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The Seesaw in Winter Temperatures between Greenland and Northern Europe. Part III: Teleconnections with Lower Latitudes

Gerald A. MeehlInstitute of Arctic and Alpine Research, University of Colorado, Boulder, CO 80309

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Harry Van LoonNational Center for Atmospheric Research, Boulder, CO 80307

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Abstract

Tropical teleconnections to the seesaw in winter mean temperatures between Greenland and northern Europe are described in terms of the trade winds, African precipitation, sea surface temperatures and Gulf Stream intensity as indicated by changes in relative sea levels. There is a statistically significant correlation between the strength of the northeast and southeast trades in the Atlantic during seesaw winters, but not in other winters. Latitudinal differences in the position of the ITCZ over Africa, as defined by the belt of heaviest precipitation, are seen between the two modes of the seesaw but not in other circulation types.

Relative sea levels on either side of the Gulf Stream show that geostrophic velocity of the surface current is out of phase with the strength of the trades in the North Atlantic Ocean during seesaw winters, which presumably indicates that in this region steric effects on the current prevail over the influence of the wind. Small-magnitude pressure anomaly patterns of the type seen during seesaw winters are present in autumns preceding those winters, and sea surface temperature anomalies associated with the seesaw occur at all latitudes in summers and autumns preceding, and springs following seesaw winters.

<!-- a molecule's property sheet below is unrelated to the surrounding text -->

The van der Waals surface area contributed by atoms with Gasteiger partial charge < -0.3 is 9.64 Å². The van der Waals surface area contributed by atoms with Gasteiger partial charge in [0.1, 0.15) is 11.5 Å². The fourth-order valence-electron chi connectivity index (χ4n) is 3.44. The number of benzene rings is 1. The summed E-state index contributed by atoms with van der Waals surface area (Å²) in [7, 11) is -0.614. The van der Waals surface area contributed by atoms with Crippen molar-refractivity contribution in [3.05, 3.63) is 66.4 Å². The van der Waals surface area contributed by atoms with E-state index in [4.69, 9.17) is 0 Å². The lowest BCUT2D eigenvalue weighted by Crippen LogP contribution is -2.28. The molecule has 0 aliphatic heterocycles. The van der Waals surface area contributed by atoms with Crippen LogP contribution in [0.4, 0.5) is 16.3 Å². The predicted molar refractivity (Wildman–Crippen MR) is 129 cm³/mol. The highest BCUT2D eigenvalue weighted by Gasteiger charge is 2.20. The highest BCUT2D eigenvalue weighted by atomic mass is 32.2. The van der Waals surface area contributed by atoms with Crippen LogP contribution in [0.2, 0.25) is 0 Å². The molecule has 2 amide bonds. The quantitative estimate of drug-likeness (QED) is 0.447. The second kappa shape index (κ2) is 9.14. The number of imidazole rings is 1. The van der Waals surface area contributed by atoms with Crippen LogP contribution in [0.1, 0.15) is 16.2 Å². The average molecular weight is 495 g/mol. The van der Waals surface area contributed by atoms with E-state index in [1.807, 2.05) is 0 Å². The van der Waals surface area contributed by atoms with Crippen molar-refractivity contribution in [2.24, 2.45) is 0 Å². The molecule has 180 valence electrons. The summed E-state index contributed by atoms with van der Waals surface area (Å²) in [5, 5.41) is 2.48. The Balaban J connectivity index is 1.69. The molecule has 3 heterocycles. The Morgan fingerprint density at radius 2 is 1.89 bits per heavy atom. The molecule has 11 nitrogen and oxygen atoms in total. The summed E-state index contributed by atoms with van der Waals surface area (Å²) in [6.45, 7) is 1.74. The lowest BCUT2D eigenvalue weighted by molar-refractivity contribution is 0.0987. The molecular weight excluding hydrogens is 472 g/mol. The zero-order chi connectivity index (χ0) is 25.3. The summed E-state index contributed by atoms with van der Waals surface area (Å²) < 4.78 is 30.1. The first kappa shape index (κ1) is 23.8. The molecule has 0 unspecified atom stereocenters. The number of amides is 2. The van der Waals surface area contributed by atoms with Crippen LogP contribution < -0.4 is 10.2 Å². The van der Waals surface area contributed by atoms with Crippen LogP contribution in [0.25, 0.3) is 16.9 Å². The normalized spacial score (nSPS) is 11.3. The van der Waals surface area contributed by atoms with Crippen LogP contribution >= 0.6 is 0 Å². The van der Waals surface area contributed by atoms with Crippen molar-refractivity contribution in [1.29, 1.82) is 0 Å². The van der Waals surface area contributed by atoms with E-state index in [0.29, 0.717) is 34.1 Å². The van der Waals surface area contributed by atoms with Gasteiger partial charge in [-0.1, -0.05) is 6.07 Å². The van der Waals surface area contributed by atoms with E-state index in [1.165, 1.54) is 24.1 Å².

Abstract

Tropical teleconnections to the seesaw in winter mean temperatures between Greenland and northern Europe are described in terms of the trade winds, African precipitation, sea surface temperatures and Gulf Stream intensity as indicated by changes in relative sea levels. There is a statistically significant correlation between the strength of the northeast and southeast trades in the Atlantic during seesaw winters, but not in other winters. Latitudinal differences in the position of the ITCZ over Africa, as defined by the belt of heaviest precipitation, are seen between the two modes of the seesaw but not in other circulation types.

Relative sea levels on either side of the Gulf Stream show that geostrophic velocity of the surface current is out of phase with the strength of the trades in the North Atlantic Ocean during seesaw winters, which presumably indicates that in this region steric effects on the current prevail over the influence of the wind. Small-magnitude pressure anomaly patterns of the type seen during seesaw winters are present in autumns preceding those winters, and sea surface temperature anomalies associated with the seesaw occur at all latitudes in summers and autumns preceding, and springs following seesaw winters.

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